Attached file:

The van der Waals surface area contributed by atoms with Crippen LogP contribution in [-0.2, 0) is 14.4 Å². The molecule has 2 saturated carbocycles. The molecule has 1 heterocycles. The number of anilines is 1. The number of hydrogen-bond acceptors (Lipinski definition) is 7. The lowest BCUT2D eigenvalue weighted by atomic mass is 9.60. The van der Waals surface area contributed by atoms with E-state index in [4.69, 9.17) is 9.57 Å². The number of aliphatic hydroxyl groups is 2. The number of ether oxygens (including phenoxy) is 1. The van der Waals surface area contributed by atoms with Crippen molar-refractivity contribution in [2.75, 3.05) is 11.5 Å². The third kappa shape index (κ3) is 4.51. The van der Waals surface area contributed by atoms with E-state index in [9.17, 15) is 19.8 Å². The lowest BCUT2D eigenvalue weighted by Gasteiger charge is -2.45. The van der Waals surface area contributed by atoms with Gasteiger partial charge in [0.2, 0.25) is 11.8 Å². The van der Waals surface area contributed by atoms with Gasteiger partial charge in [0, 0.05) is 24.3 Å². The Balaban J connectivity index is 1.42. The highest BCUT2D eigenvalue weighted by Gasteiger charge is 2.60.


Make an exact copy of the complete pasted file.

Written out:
The van der Waals surface area contributed by atoms with Crippen LogP contribution in [-0.2, 0) is 14.4 Å². The molecule has 2 saturated carbocycles. The molecule has 1 heterocycles. The number of anilines is 1. The number of hydrogen-bond acceptors (Lipinski definition) is 7. The lowest BCUT2D eigenvalue weighted by atomic mass is 9.60. The van der Waals surface area contributed by atoms with E-state index in [4.69, 9.17) is 9.57 Å². The number of aliphatic hydroxyl groups is 2. The number of ether oxygens (including phenoxy) is 1. The van der Waals surface area contributed by atoms with Crippen molar-refractivity contribution in [2.75, 3.05) is 11.5 Å². The third kappa shape index (κ3) is 4.51. The van der Waals surface area contributed by atoms with E-state index in [9.17, 15) is 19.8 Å². The lowest BCUT2D eigenvalue weighted by Gasteiger charge is -2.45. The van der Waals surface area contributed by atoms with Gasteiger partial charge in [0.2, 0.25) is 11.8 Å². The van der Waals surface area contributed by atoms with Gasteiger partial charge in [0, 0.05) is 24.3 Å². The Balaban J connectivity index is 1.42. The highest BCUT2D eigenvalue weighted by Gasteiger charge is 2.60.